Funeral ceremonies in Paris and Jerusalem for Paris shooting victims

Hollande posthumously bestows France’s top honour on three police officers killed last week

President Francois Hollande leads a Paris ceremony to pay last respects to the three police officers, who were killed in last week's violence. Video: Reuters

Attacks against Muslim targets are "also attacks against the Republic," French president Francois Hollande said as he honoured police officers killed in last week's terror attacks in Paris.

He was speaking as funeral ceremonies were held in Paris and Jerusalem for seven of those shot dead in last week’s attacks in Paris.

At ceremony at police headquarters in Paris for the three dead police officers, Mr Hollande posthumously bestowed France's top honour, the Legion d'Honneur, on the three officers; Franck Brinsolaro, Ahmed Merabet and Clarissa Jean-Philippe.

Following a minute's silence in respect of the victims of the recent attacks in Paris, the French parliament breaks into a rendition of 'La Marseillaise' for the first time since 1918. Video: Assemblée Nationale

The officers “died so that we may live in freedom”, he said at the televised ceremony.


At the ceremony Mr Hollande went first to the family of Ahmed Merabet, the French Muslim policeman killed in the attack on the offices of Charlie Hebdo. A total of 17 people were killed by gunmen during the attacks over three days last week.

“The state will be unflinching against anti-Semitic and anti-Islamic acts, just as it will be unflinching against those who apologize for terrorism and those who go to fight in Syria and try to return,” Mr Hollande said at the ceremony at the Invalides.

The satirical newspaper lampooned religions and had been threatened repeatedly for its caricatures of the Prophet Mohammed. Seventeen people were killed in the attacks, along with the gunmen.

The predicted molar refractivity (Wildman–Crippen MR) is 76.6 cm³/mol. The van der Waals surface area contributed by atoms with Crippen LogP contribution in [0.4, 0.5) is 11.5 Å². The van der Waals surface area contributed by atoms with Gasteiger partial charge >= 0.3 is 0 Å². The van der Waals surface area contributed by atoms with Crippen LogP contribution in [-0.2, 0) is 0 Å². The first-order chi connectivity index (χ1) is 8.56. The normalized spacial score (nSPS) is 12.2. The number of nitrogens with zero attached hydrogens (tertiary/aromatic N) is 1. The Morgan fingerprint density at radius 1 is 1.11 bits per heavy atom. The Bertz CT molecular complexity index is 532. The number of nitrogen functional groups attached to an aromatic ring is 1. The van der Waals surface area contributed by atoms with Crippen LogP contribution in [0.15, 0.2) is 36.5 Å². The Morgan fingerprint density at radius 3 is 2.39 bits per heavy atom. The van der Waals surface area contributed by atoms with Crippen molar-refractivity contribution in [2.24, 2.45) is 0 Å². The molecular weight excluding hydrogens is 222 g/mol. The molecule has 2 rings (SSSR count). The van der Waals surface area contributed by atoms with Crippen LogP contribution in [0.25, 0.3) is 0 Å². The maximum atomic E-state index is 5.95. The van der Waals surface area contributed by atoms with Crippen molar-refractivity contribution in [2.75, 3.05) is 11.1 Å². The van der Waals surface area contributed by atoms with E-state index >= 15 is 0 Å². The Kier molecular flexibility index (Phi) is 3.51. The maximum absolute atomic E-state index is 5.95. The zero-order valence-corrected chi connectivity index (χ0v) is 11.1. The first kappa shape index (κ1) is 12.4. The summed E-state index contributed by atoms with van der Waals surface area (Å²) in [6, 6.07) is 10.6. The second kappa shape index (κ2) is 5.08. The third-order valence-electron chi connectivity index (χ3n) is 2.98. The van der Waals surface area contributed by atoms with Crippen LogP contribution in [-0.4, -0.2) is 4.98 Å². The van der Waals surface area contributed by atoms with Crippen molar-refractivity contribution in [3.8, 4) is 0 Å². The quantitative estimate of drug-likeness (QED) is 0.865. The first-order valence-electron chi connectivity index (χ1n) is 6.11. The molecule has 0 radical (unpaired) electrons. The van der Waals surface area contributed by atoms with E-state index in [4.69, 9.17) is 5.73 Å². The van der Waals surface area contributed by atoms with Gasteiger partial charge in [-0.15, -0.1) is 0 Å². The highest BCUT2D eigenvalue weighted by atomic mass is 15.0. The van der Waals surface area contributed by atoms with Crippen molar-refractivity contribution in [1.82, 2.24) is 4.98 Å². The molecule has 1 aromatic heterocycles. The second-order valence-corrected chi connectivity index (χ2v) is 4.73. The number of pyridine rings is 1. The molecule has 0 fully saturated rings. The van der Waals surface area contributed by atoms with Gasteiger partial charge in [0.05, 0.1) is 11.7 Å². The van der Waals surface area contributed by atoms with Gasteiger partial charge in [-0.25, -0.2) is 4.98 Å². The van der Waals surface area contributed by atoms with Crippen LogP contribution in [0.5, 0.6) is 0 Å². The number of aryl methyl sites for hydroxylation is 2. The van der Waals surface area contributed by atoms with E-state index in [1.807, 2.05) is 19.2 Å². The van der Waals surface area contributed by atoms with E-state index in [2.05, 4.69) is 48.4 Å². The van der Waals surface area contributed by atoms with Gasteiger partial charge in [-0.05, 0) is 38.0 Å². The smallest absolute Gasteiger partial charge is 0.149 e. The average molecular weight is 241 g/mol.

It is planning to run a front cover in its edition tomorrow depicting Mohammad.

French police said as many as six members of a terrorist cell involved in the Paris attacks could still be at large, including a man seen driving a car registered to the widow of one of the gunmen.

In Jerusalem, the four Jewish victims of an attack on a kosher supermarket; Yoav Hattab, Philippe Braham, Yohan Cohen and Francois-Michel Saada, will be buried at the Har HaMenuhot cemetery.

Relatives of the victims spoke briefly in memory of their loved ones.

Israeli president Reuven Rivlin repeated his message from Israeli leaders for European Jews to move to the Jewish state.

“Returning to your ancestral home need not be due to distress, out of desperation, amidst destruction, or in the throes of terror and fear.

"Terror has never kept us down, and we do not want terror to subdue you. The land of Israel is the land of choice. We want you to choose Israel because of a love for Israel."

French police officials said authorities are searching the capital for a Mini Cooper registered to Hayat Boumeddiene, the widow of Amedy Coulibaly, who was behind the attack on a kosher supermarket.

Turkish officials say she is now in Syria. One police official said the cell consisted of about 10 members, and that “five or six could still be at large”, but he did not provide names.

Another official said the cell was made up of about eight people and included Boumeddiene. One of the police officials also said Coulibaly apparently set off a car bomb on Thursday in the town of Villejuif, but no one was injured and it did not receive significant media attention at the time.

French prime minister Manuel Valls said the manhunt is urgent because "the threat is still present". The country has deployed 10,000 troops to protect sensitive sites including Jewish schools and neighbourhoods.